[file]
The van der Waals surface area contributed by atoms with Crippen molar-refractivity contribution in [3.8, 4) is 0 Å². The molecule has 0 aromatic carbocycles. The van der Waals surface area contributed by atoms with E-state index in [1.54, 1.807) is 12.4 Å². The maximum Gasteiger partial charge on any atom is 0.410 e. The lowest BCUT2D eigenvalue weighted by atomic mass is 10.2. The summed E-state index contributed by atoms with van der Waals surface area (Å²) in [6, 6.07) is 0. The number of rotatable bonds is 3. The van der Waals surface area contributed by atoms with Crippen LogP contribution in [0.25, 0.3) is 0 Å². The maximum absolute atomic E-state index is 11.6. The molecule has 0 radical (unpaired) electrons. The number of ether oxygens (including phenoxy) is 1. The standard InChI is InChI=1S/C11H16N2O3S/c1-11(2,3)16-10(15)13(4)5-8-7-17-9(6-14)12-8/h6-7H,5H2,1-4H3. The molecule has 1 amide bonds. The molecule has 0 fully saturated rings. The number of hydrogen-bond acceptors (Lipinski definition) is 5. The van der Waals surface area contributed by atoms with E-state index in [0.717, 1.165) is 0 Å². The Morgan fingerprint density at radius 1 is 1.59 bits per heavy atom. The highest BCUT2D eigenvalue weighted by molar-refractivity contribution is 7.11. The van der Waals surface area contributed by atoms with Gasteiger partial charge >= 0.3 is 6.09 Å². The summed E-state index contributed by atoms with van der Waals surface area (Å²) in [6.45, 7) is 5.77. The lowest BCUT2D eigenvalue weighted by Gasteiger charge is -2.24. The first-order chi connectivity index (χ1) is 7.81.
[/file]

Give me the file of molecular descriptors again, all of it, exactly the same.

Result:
The van der Waals surface area contributed by atoms with Crippen molar-refractivity contribution in [3.8, 4) is 0 Å². The molecule has 0 aromatic carbocycles. The van der Waals surface area contributed by atoms with E-state index in [1.54, 1.807) is 12.4 Å². The maximum Gasteiger partial charge on any atom is 0.410 e. The lowest BCUT2D eigenvalue weighted by atomic mass is 10.2. The summed E-state index contributed by atoms with van der Waals surface area (Å²) in [6, 6.07) is 0. The number of rotatable bonds is 3. The van der Waals surface area contributed by atoms with Crippen LogP contribution in [0.25, 0.3) is 0 Å². The maximum absolute atomic E-state index is 11.6. The molecule has 0 radical (unpaired) electrons. The number of ether oxygens (including phenoxy) is 1. The standard InChI is InChI=1S/C11H16N2O3S/c1-11(2,3)16-10(15)13(4)5-8-7-17-9(6-14)12-8/h6-7H,5H2,1-4H3. The molecule has 1 amide bonds. The molecule has 0 fully saturated rings. The number of hydrogen-bond acceptors (Lipinski definition) is 5. The van der Waals surface area contributed by atoms with E-state index in [0.717, 1.165) is 0 Å². The Morgan fingerprint density at radius 1 is 1.59 bits per heavy atom. The highest BCUT2D eigenvalue weighted by molar-refractivity contribution is 7.11. The van der Waals surface area contributed by atoms with Gasteiger partial charge >= 0.3 is 6.09 Å². The summed E-state index contributed by atoms with van der Waals surface area (Å²) in [6.45, 7) is 5.77. The lowest BCUT2D eigenvalue weighted by Gasteiger charge is -2.24. The first-order chi connectivity index (χ1) is 7.81.